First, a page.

Manchester bomber's brother guilty of 22 counts of murder in arena attack

Hashem Abedi, 22, was in Libya at the time of the Manchester Arena bombing, but the Old Bailey heard that he had helped his brother Salman plan the attack.

London (CNN)The brother of Manchester bomber Salman Abedi has been found guilty of the murders of 22 people killed in a suicide bomb blast at an Ariana Grande concert in the city.

Hashem Abedi was convicted of 22 counts of murder, one of attempted murder, and one of conspiracy to cause an explosion, at the Old Bailey in London on Tuesday.
His older brother, Salman Abedi, detonated a bomb which killed 22 concertgoers and injured hundreds more -- many of them children and young people -- as they left Manchester Arena in May 2017.
    Hashem Abedi, 22, was in Libya at the time of the attack, but was arrested shortly after the bombing and extradited back to the UK in 2019.
      During the six week trial, prosecutors said Abedi "encouraged and helped his brother" knowing Salman "planned to commit an atrocity."
        "He has blood on his hands, even if he didn't detonate the bomb," Max Hill, the Director of Public Prosecutions, said in a statement after the verdict.

        'Heinous crime'

          Hashem Abedi was not in court for the verdict, after declining to give evidence and firing his lawyers, according to PA News Agency.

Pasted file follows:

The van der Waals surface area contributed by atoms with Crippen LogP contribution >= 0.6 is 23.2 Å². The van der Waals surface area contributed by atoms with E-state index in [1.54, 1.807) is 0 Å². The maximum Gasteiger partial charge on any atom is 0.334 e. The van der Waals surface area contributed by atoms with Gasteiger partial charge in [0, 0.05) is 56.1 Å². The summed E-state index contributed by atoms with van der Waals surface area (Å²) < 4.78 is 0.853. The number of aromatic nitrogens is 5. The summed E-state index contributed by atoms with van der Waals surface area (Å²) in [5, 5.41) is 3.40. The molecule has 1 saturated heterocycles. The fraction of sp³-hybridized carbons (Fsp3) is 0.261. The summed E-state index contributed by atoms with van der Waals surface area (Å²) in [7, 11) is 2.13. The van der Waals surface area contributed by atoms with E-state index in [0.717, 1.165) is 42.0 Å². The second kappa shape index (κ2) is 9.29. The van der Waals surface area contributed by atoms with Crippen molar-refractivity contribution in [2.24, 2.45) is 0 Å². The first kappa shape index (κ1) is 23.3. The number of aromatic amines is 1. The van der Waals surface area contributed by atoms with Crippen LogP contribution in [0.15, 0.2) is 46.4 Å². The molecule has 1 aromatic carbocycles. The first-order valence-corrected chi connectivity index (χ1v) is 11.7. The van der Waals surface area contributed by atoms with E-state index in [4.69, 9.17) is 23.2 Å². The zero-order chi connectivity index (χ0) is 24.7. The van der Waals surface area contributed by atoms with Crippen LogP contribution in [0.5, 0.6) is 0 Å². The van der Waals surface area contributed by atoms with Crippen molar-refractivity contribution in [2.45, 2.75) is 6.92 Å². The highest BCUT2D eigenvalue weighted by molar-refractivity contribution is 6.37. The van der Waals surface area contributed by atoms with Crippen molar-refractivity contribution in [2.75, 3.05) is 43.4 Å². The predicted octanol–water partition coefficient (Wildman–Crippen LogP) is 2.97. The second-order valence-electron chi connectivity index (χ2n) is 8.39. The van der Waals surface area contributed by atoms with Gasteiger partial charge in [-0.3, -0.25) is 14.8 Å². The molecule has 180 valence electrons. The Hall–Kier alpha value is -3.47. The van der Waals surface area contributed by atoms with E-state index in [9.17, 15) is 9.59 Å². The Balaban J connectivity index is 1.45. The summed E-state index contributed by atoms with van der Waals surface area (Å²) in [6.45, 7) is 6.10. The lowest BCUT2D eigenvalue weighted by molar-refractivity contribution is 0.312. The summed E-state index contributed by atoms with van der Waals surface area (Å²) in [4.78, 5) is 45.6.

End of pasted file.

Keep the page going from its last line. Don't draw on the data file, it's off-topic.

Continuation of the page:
"This verdict will not heal the wounds of the 264 people physically injured in the attack, many of whom have life-changing injuries," Paul Hett, whose son Martyn was killed in the bombing, said in a statement after the verdict.
          "And this verdict will not help over 670 people who suffered psychological trauma after the attack, many still suffering today," he added.
          "But what this verdict will do is give an overwhelming sense of justice to all those affected by this heinous crime."
          Prosecutors presented the jury with a timeline of events in their case against him.

          'Extremist mindset'

          The court heard how Hashem Abedi had asked close acquaintances to buy chemicals, that could be used to make explosives, on his behalf; they said he sourced metal drums to build bomb prototypes; and bought a car used to store the bomb components, according to a statement by Greater Manchester Police.
          "Witnesses also gave evidence in court which suggested the brothers had developed an extremist mindset. One witness stated in court that, in his opinion, Hashem 'believed in terrorism'," it added.
          The brothers traveled to Libya together in April 2017 to see family. Hashem remained in the North African country and Salman returned to the UK in May -- collecting components from the car and finishing the construction of the bomb, police said.
            "On 22 May 2017, Salman Abedi entered the Manchester Arena and detonated the device that he and Hashem had created, killing himself and 22 other people, and injuring almost 1,000 members of the public," police wrote.
            The two brothers grew up in Manchester with their parents, who had fled Libya under the late Moammar Gadhafi's regime. Their father, Ramadan, returned to Libya in 2011 after rebels overthrew the government during the wave of protests known as the Arab Spring. His wife joined him in early 2017.